This article is for you, the military spouse, who is so worried about the upcoming deployment that you do not enjoy time with your spouse before she deploys.
This is for you the military member concerned about where you will PCS next and not enjoying your current assignment.
This is for you the parent anxious about whether the new school will be a good fit for your child.
I understand the insomnia, the racing thoughts, and that feel in the pit of your stomach. This article is about how I learned to conquer my anxiety and learned to live in the moment. Writing something so personal is hard for me but I do it in hopes of helping even one person.
I have always had an anxious personality but managed just fine for about 34 years. So when my anxiety started to become overwhelming I was determined to not let it beat me. I have a background in Psychology and tried all the cognitive behavioral techniques I knew.
First I tried the cognitive technique of following my anxious thoughts to their conclusion.The theory behind this is that anxiety usually causes people to imagine worst case scenarios where reality is more forgiving. This works except when your reality follows your worst fears.
I never expected that my husband would actually deploy leaving me alone with one toddler just diagnosed with autism days beforehand and a baby diagnosed with failure to thrive. It was my worst fear, but it came true. When my fears that my younger son would also have special needs were confirmed, it also confirmed that following my anxious thoughts through to the worst case just seemed like a self-fulfilling prophecy. I promptly tossed that anxiety busting approach to the side.
Next up on my journey to minimize my anxiety, I tried the behavioral approach of adding exercise.
I went to yoga and focused on breathing and tried to quiet my mind. I tried adding a hobby to quiet my mind. I tried to give myself a time limit and only allowed myself to worry during that time. I tried talking to friends and my husband. I did therapy with my children and talked to a social worker. I tried meditation. It worked, enough to keep me going, but not so well as to leave me fully present. I would then find myself wracked with guilt for not fully living in the moment….and that guilt would lead back to my anxiety.
Then Science Kid was diagnosed with an anxiety disorder, and I fell down the rabbit hole of self-blame. We were preparing to PCS for a year long school at base we had been stationed before, a base I strongly disliked. For 6 months, I struggled with nightly insomnia and waking for the day at 2am. We arrived at the new base, and it became clear my worst fears about the local schools were being realized.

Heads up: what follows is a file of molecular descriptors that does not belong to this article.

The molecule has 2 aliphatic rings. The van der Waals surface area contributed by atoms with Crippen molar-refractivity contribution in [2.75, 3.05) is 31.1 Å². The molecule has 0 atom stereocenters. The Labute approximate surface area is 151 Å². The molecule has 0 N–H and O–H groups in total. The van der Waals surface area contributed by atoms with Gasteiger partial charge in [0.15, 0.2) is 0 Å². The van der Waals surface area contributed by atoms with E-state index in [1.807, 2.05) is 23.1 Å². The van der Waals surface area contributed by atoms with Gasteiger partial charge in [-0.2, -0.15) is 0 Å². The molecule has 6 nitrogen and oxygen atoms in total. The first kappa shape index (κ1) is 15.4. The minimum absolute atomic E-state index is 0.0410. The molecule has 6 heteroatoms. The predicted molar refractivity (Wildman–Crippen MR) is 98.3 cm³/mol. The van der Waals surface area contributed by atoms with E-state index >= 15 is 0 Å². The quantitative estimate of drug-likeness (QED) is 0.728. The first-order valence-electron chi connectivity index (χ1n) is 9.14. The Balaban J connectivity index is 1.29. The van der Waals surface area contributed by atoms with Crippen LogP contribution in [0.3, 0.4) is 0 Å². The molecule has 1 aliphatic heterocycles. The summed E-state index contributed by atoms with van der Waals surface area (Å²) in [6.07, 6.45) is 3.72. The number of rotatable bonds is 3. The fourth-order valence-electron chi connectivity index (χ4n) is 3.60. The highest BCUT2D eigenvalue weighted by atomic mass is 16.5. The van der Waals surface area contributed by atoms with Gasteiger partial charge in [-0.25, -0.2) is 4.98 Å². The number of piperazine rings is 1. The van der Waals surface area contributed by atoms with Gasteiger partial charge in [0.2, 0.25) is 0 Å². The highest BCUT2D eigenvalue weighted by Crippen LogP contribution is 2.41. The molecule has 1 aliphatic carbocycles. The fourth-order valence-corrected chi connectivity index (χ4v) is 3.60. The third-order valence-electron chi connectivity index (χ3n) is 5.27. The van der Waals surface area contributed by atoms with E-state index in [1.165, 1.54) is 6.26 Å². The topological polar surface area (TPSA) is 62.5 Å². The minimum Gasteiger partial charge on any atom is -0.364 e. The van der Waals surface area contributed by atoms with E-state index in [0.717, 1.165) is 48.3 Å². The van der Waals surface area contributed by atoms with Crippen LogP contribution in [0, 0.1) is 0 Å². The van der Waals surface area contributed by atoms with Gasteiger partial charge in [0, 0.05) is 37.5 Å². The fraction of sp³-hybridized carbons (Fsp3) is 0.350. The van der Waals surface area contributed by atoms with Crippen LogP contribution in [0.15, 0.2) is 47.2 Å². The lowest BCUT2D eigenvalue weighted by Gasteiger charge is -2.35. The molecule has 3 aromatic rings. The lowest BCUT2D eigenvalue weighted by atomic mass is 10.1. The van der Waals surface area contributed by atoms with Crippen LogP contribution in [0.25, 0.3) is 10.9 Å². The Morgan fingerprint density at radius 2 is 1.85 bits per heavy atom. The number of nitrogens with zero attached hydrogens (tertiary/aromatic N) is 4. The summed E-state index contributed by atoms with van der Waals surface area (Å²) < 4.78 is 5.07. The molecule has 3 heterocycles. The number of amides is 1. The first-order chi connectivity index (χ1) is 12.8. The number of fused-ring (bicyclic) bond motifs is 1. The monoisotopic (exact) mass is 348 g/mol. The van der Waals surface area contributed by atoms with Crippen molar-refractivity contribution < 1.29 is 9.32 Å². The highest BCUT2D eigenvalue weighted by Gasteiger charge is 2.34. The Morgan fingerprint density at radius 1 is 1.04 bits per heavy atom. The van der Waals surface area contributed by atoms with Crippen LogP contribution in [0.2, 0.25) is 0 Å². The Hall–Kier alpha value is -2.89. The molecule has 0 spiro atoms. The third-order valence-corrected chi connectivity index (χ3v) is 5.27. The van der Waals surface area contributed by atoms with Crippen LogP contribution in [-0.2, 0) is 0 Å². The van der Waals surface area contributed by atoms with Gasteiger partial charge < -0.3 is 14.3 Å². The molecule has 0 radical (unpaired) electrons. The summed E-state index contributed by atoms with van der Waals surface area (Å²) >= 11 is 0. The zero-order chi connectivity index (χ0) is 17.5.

I had no more fight in me.
There was only one option left that I had not tried.
My husband did not want me to turn to medication, and as most military families, I wanted desperately to avoid that option. Out of options, I went to my PCM and described what had been going on. She wrote me a script and I felt like a failure.
A few weeks in, it was if the vice grip on my heart had been loosened. I was still me and still prone to worry and periods of heart racing, but I had energy again to employ my behavioral techniques of exercise. I could focus and make a plan on how to handle a problem instead of feeling like it was an insurmountable obstacle. It was like my mind and body needed a reset. I had been through a difficult 3 years and had exhausted all my coping mechanisms.
The medication provided that reset.
Gone is the guilt I used to feel for not enjoying every single moment of parenting.Some days I embrace the now and feel completely at peace. Some days I am off or Science kid and/or Word Boy are having a rough day, and I pray for bedtime. I am no long paralyzed by guilt about those days. They happen and you move on.
I still worry about the future; it is part of who I am and cannot be taken out of personality. It no longer consumes me. I do not worry what the day will bring, but take it as it comes. I am not sure if the journey made me appreciate the times where I can live in the moment, but it sure feels that way.
If you are in the midst of a rough patch and need someone to talk to know that you have options. MilitaryOneSource provides non-medical counseling and resources to help you through the rough patches in life. Visit Military OneSource or call 800-342-9647 for more information.